Field Report 23

I am in week 3 of a clinical internship that is taking place in the Senior Behavioral Health Unit of a hospital in the next town. It is unique opportunity which is proving to be as much a treasure as it is an initiation.

I now know in my true heart rather than just in my abstract mind that patients presenting with mental illness are truly dynamic beings who move in and out of different emotional, mental, and behavioral states and display many facets of themselves at many times.

People I have known, myself included, who have experienced both acute and chronic manifestations of anxiety, depression, and other mental illness conditions are too often classified by their symptoms and rarely seen as the beings of potential and diversity that they are. With people we know, we often become adjusted to working around these states of being rather than with them. With strangers, we may never get past our initial one-dimensional perceptions of their lives based on what we see in their behavior. In the client and practitioner relationship, we can explore these dynamics and facilitate the client's own discovery of context and solutions.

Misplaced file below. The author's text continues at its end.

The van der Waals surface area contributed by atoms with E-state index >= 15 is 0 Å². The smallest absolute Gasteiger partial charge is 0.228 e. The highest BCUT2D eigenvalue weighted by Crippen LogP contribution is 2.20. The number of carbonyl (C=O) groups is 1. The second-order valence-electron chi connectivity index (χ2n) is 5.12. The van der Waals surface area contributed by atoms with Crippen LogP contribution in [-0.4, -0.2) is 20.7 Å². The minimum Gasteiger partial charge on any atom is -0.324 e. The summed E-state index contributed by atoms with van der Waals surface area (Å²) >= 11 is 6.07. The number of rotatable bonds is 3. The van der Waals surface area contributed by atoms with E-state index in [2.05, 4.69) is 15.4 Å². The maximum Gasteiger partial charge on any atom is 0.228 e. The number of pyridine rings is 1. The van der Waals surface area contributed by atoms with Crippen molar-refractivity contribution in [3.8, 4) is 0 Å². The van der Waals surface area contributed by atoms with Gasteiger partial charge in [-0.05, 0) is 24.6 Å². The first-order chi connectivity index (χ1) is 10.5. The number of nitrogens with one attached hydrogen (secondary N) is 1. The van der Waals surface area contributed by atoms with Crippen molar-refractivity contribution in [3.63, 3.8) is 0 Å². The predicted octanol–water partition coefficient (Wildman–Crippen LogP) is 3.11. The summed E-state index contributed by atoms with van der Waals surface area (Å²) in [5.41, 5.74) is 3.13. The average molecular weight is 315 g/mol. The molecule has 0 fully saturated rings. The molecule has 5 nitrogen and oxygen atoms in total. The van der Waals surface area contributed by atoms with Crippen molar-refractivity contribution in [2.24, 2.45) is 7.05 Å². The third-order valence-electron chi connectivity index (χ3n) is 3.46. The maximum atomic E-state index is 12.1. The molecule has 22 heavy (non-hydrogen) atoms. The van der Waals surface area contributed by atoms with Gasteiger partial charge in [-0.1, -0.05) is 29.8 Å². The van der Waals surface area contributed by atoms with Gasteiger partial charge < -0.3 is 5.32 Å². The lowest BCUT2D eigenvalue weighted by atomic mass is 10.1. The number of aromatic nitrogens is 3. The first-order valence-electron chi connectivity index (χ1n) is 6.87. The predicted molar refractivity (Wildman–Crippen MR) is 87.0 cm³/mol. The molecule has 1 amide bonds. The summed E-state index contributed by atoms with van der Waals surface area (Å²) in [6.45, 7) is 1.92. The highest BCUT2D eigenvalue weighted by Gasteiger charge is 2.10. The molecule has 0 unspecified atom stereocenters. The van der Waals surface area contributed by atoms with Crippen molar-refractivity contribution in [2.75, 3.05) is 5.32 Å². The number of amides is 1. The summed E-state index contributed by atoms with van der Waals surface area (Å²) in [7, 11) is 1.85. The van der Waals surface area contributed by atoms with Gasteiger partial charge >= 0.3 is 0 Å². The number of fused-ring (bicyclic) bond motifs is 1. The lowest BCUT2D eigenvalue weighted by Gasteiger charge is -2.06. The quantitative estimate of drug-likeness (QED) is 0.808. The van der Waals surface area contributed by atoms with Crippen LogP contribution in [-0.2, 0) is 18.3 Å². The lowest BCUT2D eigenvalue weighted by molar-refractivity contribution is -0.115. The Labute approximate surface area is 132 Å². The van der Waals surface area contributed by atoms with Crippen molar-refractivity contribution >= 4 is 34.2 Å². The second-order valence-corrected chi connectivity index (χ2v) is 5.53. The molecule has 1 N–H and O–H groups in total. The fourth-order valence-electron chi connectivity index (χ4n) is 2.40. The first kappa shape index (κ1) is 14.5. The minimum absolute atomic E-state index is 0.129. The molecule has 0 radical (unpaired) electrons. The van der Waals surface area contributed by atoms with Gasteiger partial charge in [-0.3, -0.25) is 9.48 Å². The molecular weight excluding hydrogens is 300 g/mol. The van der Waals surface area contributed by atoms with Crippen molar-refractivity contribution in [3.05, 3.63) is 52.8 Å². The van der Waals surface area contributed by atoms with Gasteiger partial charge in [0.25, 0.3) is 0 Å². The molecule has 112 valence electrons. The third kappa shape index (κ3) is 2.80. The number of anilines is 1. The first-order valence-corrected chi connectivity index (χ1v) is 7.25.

Working directly with this population makes it impossible to stay locked in the limited view of them I described above.  When I learned the history of this discipline and its roots in mental health, I was excited and hoped to see it work with this population more directly in my career. To begin to do it so soon is a true privilege. In my brief time here so far I have seen people go, in days, from being bed-bound by despair to offering kindness to their peers. I've seen them go back into the world with new hope and new purpose. I've seen connections to family rebuilt and dormant talents remembered, even shared bravely. What I've learned is that all it takes to begin to help a client transform into a more functional mode of being is a small store of patience, a seed of hope, a small offering of time and effort, and the willingness to give true audience.

Miracles are possible in this setting, I can tell you that. Maybe they’re possible in every human life.